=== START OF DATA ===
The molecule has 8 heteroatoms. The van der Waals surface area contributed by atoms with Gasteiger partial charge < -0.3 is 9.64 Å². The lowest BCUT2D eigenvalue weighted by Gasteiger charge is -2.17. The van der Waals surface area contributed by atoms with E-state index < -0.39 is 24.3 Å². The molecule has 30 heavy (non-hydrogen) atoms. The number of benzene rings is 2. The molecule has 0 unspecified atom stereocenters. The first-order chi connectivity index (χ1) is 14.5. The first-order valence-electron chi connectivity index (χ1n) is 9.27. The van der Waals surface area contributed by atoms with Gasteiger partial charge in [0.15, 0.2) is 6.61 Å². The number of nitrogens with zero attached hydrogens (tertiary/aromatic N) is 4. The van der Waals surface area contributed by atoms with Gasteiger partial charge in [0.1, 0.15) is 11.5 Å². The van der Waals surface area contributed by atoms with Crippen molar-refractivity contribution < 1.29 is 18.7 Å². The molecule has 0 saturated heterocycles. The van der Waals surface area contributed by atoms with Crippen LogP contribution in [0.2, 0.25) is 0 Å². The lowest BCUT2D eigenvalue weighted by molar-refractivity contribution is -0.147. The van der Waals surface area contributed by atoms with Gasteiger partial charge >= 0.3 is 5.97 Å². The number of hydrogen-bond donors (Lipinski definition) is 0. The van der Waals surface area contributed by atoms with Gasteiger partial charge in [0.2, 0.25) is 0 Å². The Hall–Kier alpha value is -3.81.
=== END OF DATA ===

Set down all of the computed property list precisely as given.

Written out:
The molecule has 8 heteroatoms. The van der Waals surface area contributed by atoms with Gasteiger partial charge < -0.3 is 9.64 Å². The lowest BCUT2D eigenvalue weighted by Gasteiger charge is -2.17. The van der Waals surface area contributed by atoms with E-state index < -0.39 is 24.3 Å². The molecule has 30 heavy (non-hydrogen) atoms. The number of benzene rings is 2. The molecule has 0 unspecified atom stereocenters. The first-order chi connectivity index (χ1) is 14.5. The first-order valence-electron chi connectivity index (χ1n) is 9.27. The van der Waals surface area contributed by atoms with Gasteiger partial charge in [0.15, 0.2) is 6.61 Å². The number of nitrogens with zero attached hydrogens (tertiary/aromatic N) is 4. The van der Waals surface area contributed by atoms with Gasteiger partial charge in [0.1, 0.15) is 11.5 Å². The van der Waals surface area contributed by atoms with Crippen molar-refractivity contribution < 1.29 is 18.7 Å². The molecule has 0 saturated heterocycles. The van der Waals surface area contributed by atoms with Crippen LogP contribution in [0.2, 0.25) is 0 Å². The lowest BCUT2D eigenvalue weighted by molar-refractivity contribution is -0.147. The van der Waals surface area contributed by atoms with Gasteiger partial charge >= 0.3 is 5.97 Å². The number of hydrogen-bond donors (Lipinski definition) is 0. The van der Waals surface area contributed by atoms with Gasteiger partial charge in [0.2, 0.25) is 0 Å². The Hall–Kier alpha value is -3.81.